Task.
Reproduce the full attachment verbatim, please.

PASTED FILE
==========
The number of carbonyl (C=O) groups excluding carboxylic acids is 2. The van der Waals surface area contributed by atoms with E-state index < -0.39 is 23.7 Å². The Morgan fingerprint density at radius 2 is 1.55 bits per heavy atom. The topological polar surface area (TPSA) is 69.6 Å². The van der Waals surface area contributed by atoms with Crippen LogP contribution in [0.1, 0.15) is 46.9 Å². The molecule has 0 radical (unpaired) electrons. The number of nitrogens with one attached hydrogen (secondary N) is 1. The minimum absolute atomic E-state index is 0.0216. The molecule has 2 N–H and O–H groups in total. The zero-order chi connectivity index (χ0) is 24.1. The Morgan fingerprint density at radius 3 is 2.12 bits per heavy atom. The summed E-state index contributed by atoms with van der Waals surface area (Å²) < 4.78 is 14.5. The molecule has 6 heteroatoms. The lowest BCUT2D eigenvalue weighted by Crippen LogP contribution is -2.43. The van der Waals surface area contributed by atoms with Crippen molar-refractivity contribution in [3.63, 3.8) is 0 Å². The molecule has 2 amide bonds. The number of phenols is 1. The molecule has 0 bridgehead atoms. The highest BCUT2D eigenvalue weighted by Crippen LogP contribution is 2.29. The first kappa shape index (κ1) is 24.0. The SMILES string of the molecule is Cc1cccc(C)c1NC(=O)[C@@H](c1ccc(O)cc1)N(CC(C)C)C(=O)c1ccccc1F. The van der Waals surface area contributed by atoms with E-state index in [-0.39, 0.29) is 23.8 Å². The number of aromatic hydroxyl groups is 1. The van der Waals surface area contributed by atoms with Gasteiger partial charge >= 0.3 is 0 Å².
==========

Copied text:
The number of carbonyl (C=O) groups excluding carboxylic acids is 2. The van der Waals surface area contributed by atoms with E-state index < -0.39 is 23.7 Å². The Morgan fingerprint density at radius 2 is 1.55 bits per heavy atom. The topological polar surface area (TPSA) is 69.6 Å². The van der Waals surface area contributed by atoms with Crippen LogP contribution in [0.1, 0.15) is 46.9 Å². The molecule has 0 radical (unpaired) electrons. The number of nitrogens with one attached hydrogen (secondary N) is 1. The minimum absolute atomic E-state index is 0.0216. The molecule has 2 N–H and O–H groups in total. The zero-order chi connectivity index (χ0) is 24.1. The Morgan fingerprint density at radius 3 is 2.12 bits per heavy atom. The summed E-state index contributed by atoms with van der Waals surface area (Å²) < 4.78 is 14.5. The molecule has 6 heteroatoms. The lowest BCUT2D eigenvalue weighted by Crippen LogP contribution is -2.43. The van der Waals surface area contributed by atoms with Crippen molar-refractivity contribution in [3.63, 3.8) is 0 Å². The molecule has 2 amide bonds. The number of phenols is 1. The molecule has 0 bridgehead atoms. The highest BCUT2D eigenvalue weighted by Crippen LogP contribution is 2.29. The first kappa shape index (κ1) is 24.0. The SMILES string of the molecule is Cc1cccc(C)c1NC(=O)[C@@H](c1ccc(O)cc1)N(CC(C)C)C(=O)c1ccccc1F. The van der Waals surface area contributed by atoms with E-state index in [-0.39, 0.29) is 23.8 Å². The number of aromatic hydroxyl groups is 1. The van der Waals surface area contributed by atoms with Gasteiger partial charge >= 0.3 is 0 Å².